This is the view of the outside of the station with the wide staircase taking you under the Bobby Moore Bridge

Beneath the bridge is the underpass with this tiled mural, which was restored in 2019. It shows England footballers playing in front of the old stadium.

As you leave the underpass there is a very informative series of boards which filled me in on the history of Wembley.

The Troubadour Wembley park Theatre is the first new theatre in the Borough of Brent in 40 years. It opened in the former Studio 5 which was Europe's largest TV studio when it was built in 1960 by London's first ITV channel. Although I could see it from the Olympic Way, I couldn't get a good photo of the theatre as it is surrounded by other buildings, the most prominent being a McDonald's.

Although there are lots of high rise blocks going up everywhere, the pedestrianised wide Olympic Way makes it still feel spacious.

Also on the Olympic Way is Boxpark. This is a mixed use large events space. The original Boxpark opened in Shoreditch in 2011 and was entirely built from shipping containers. That one had retail on the ground floor and eateries on the top floor. The next one opened in Croydon in 2016 again using shipping containers. This one in Wembley is much larger than the others and as  far as I could see there were no shipping containers in sight. It wasn't open when I was there so I couldn't see the inside. It looks huge from the outside and has numerous food outlets, bars, music and sports zone.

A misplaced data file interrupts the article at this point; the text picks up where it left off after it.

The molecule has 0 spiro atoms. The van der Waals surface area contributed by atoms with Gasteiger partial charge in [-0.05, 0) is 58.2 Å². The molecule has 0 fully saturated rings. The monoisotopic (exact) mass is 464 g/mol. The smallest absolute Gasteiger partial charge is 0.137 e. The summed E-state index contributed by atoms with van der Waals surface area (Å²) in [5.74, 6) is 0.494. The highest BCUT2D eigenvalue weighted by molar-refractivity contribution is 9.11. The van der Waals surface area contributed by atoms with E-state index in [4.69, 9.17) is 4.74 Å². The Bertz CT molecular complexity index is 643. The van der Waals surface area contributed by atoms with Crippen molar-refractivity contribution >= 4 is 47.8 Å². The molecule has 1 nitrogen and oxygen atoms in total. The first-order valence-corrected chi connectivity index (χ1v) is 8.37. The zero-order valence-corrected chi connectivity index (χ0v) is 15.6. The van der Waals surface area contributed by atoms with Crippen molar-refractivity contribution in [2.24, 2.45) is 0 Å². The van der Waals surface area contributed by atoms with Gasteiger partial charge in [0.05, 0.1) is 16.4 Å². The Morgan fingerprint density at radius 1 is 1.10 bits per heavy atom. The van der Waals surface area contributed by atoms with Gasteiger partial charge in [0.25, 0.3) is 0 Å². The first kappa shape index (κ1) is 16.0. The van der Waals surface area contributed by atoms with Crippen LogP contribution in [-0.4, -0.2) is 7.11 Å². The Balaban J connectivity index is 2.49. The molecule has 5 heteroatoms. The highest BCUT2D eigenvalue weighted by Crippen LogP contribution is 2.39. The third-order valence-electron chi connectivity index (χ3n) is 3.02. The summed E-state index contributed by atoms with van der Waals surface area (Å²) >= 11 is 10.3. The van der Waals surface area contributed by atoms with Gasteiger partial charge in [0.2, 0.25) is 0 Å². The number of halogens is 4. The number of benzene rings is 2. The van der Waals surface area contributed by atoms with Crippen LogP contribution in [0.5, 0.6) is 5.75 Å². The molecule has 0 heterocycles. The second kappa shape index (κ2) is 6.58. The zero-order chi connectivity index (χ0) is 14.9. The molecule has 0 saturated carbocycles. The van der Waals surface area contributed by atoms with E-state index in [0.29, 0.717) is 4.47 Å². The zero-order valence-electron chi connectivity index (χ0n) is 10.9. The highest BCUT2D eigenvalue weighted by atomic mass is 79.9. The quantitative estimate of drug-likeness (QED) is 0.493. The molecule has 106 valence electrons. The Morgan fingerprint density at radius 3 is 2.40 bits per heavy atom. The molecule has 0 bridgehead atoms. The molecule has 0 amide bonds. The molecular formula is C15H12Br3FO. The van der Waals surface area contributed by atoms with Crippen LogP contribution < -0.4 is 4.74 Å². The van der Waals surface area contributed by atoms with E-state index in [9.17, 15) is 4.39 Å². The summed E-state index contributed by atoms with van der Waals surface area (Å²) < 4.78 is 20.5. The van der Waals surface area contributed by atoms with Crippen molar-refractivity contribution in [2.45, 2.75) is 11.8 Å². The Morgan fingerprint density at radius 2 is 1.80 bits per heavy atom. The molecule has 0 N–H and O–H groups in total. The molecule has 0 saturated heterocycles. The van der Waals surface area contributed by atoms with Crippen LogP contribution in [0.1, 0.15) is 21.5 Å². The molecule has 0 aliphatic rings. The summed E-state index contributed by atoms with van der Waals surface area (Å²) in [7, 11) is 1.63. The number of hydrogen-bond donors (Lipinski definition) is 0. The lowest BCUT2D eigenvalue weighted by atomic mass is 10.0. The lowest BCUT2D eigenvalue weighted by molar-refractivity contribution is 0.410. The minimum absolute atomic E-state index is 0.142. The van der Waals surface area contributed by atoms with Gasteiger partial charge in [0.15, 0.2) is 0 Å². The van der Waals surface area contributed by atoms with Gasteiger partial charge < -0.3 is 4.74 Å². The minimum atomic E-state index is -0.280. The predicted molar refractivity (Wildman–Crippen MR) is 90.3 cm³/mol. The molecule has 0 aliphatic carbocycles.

Just off the main avenue is Engineer Way which is home to the  Brent Civic Centre. It is an impressive building both from the inside and outside. The building houses a library as well as providing all the usual council facilities.
On entering the building I was struck by the enormous entrance hall. On the left is the library and on the right of the wide staircase is The Drum, an event and community space that not only holds full council meetings but many other events as well.

An unexpected heavy shower of rain gave me an excuse to take shelter here in  'Bread Ahead' which wasn't a familiar name to me but a little research informed me that it stems from a bakery business that was founded in 2000 in Borough Market. The concept of 'Bread Ahead' came a few years later in 2013. It is a mixture of a cafe, bakers and bakery school.
Rather than just buying a pastry over the counter I decided to sit down and have something more substantial alongside a much needed cup of tea.
I chose a bacon on brioche roll. A big, big mistake. Whilst the brioche was tasty the bacon was inedible. It was like tackling leather and my teeth are just not good enough these days for that challenge. Had one of the waiters come over and asked if the food was ok I would have expressed my displeasure but I wasn't in the mood for complaining today. I chose a quiet time to visit the cafe but maybe I discovered another reason it wasn't busy - the food!

The rain had almost stopped when I left the bakery to admire this building across the way. This is the Wembley Arena. It was built in 1934 as the Empire Swimming Pool. At the time it was the world's largest covered pool and could be converted into an ice rink or sports hall. It was built for the Empire games which opened in 1934. The games were held every four years and were later called the Commonwealth games. The pool was covered at the beginning of the second world war and not used again until the London Olympics of 1948. From the 1960s onwards it was used as a concert venue and in 1977 became known as the Wembley Arena. The Beatles, Rolling Stones, The Who and Cliff Richard all played their first Wembley shows at the Empire Pool. Today the original pool is still preserved under the Arena floor.